This morning, Mr delivery man delivered not one item, but two items of Amiga goodies for me to unwrap and play around with.
The first item to pop through my letter box was the latest bi-monthly issue of Amiga Future which for those who do not know is now the only full-time published Amiga magazine published both in English and German. It is also the oldest Amiga magazine in publication and has been going now for close to 20 years.
Issue 127 of the English Edition was delivered with a CD which is packed with games and other items from the public domain for use on Classic Amigas, Amiga OS 4, Morph OS and Aros.
The magazine which covers all flavours of Amiga machines, so there is something for everyone. As you can see it is printed in full colour and although the magazine may be small at only 52 pages, it certainly packs more content than Amiga magazines used to back in the 90’s when a lot of the magazines like Amiga Format and CU Amiga were in excess of 200 pages, but mostly full of adverts.
This month’s magazine covers Amikit X which is the latest build of the brilliant Amikit operating environment. There is also a review of Hollywood 7, a number of games reviews and show reports.
The non CD version costs EUR 6.50 or the version with the CD costs EUR 9.50 and is available at most Amiga online retailers such as Amigakit www.amigakit.co.uk, Amiga Store www.amigastore.eu or Vesalia www.vesalia.de. It also is available to purchase direct from the publisher at www.amiga-future.de I personally subscribe to the magazine and recommend that you do the same as a yearly subscription of the CD version works out at EUR 69,90.
The other thing that arrived later this morning couldn’t fit through my letterbox, and was the arrival of a new keyboard to complement my X5000 machine.
Up until now, I had been using an Amigaone keyboard which was supplied with my Amigaone 500 machine. However for a few weeks now I have been wanting to look at changing my keyboard for a number of reasons. The first being that ever since the latest U-Boot update which the Amigaone 500 and Amigaone X5000 both use, there have been instances where certain keyboards suffered from a repeated key press issue and the second main reason for getting a new keyboard was that I quite fancied going back to using a mechanical keyboard having grown up using a Commodore 64, Amiga 600 and later Amiga 1200. I am also a fan of FPS (First Person Shooter) games like Quake and Doom and having a good responsive keyboard is a must if playing these types of games.
I also have a tendency to bash and batter keys much to the annoyance of my fellow work colleagues, so I also wanted to get something that would last a little longer.
This keyboard that I have purchased is made by a Taiwanese firm called Ducky Zero and the model of my keyboard is the DK-2108SZ which can be purchased at Amazon for around £90.00. As you can see from the picture below it also is backlight with some blue LEDs which make it look quite nice especially at night.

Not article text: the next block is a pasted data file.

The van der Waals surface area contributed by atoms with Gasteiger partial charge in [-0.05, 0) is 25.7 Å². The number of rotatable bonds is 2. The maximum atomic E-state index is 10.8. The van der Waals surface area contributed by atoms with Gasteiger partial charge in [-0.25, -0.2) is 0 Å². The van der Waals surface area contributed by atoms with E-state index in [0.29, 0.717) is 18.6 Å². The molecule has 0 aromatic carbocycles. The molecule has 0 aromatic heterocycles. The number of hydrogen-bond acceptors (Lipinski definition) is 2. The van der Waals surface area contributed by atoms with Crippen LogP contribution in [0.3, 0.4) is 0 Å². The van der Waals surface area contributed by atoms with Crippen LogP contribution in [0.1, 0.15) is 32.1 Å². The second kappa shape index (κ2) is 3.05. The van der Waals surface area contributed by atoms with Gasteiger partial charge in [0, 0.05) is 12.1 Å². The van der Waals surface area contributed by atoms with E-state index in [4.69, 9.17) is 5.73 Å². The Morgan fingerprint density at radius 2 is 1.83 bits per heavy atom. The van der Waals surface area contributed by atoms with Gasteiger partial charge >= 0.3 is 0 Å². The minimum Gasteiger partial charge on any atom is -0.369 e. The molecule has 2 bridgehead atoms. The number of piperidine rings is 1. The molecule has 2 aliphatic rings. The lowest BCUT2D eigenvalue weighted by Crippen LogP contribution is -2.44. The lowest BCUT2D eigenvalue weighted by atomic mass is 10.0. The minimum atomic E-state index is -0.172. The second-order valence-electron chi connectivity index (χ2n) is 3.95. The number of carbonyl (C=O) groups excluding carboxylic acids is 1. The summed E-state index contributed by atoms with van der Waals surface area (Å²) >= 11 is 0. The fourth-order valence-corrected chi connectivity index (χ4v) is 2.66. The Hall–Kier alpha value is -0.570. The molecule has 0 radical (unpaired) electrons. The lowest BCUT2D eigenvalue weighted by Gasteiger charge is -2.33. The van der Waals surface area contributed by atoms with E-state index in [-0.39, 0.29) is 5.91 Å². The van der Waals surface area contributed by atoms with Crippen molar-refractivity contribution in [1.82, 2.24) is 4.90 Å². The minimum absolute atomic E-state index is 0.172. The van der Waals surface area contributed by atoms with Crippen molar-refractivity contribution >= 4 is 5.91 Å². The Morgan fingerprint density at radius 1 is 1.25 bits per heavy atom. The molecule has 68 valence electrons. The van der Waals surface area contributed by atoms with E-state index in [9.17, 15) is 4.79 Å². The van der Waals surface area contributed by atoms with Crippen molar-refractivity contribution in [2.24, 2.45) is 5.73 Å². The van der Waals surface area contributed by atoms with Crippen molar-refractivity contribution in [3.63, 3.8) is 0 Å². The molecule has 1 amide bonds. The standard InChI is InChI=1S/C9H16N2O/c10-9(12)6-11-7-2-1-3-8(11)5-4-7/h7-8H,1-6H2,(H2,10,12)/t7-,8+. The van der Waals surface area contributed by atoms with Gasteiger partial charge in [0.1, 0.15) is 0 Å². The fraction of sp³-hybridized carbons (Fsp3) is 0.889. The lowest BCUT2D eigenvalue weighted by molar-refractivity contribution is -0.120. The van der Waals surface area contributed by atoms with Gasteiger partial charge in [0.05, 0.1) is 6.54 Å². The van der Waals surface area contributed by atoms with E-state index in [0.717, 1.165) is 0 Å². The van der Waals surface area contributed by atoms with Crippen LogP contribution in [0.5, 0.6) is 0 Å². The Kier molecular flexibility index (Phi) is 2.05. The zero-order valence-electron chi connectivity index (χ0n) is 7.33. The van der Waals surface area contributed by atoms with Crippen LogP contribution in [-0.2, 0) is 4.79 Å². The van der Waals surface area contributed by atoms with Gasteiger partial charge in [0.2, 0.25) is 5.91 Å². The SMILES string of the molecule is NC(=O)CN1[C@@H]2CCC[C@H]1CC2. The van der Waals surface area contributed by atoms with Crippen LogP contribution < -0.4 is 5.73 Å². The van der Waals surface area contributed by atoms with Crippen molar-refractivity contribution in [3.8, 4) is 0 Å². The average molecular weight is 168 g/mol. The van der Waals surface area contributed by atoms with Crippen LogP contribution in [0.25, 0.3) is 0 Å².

If this keyboard looks a little familiar to some people, it is because it is similar to the type of keyboard a certain Mr.Loriano Pagni uses to furnish with his custom Amiga keys to create his fantastic replacement keyboards and which many a Next Generation Amiga user is currently using.
First impressions are that it is heavy, compact and rectangular and I like the look and feel of the keyboard , I can certainly see this one lasting as the build quality of this particular keyboard is very good.
So far I have managed to get rid of those nasty Windows keys by replacing them with some Amiga stick on keys, however I did have to swap the position of the keys round to ensure that when I do CTRL+Left Amiga+Right Amiga, it does a soft reset.
I am still deciding if I should keep with these or get some custom Amiga keys for it. There is a company www.wasdkeyboards.com which specialises in some fantastic custom keys, but I will see how it goes before making my mind up for sure.
In terms of performance so far, well I have written tonight’s blog on the keyboard and am happy with the feedback from the keys. As someone who tends to look at the screen whilst they type instead of the keyboard there is a reassuring click from each of the keys. So far I have not encountered any of the repeated keys problem plaguing my old keyboard. As for the feel and texture and touch of the keys I would probably say this is about the closest I have got to the original Amiga A1200 keys which isn’t a bad thing. Certainly I can now see why these keyboards are very popular amongst the Next Generation Amiga users and why they come highly recommended.
That wraps up today’s post, I guess its time to put this keyboard to the test on a quick game of Quake II before I head off to bed.
Until next time, enjoy your Amigas!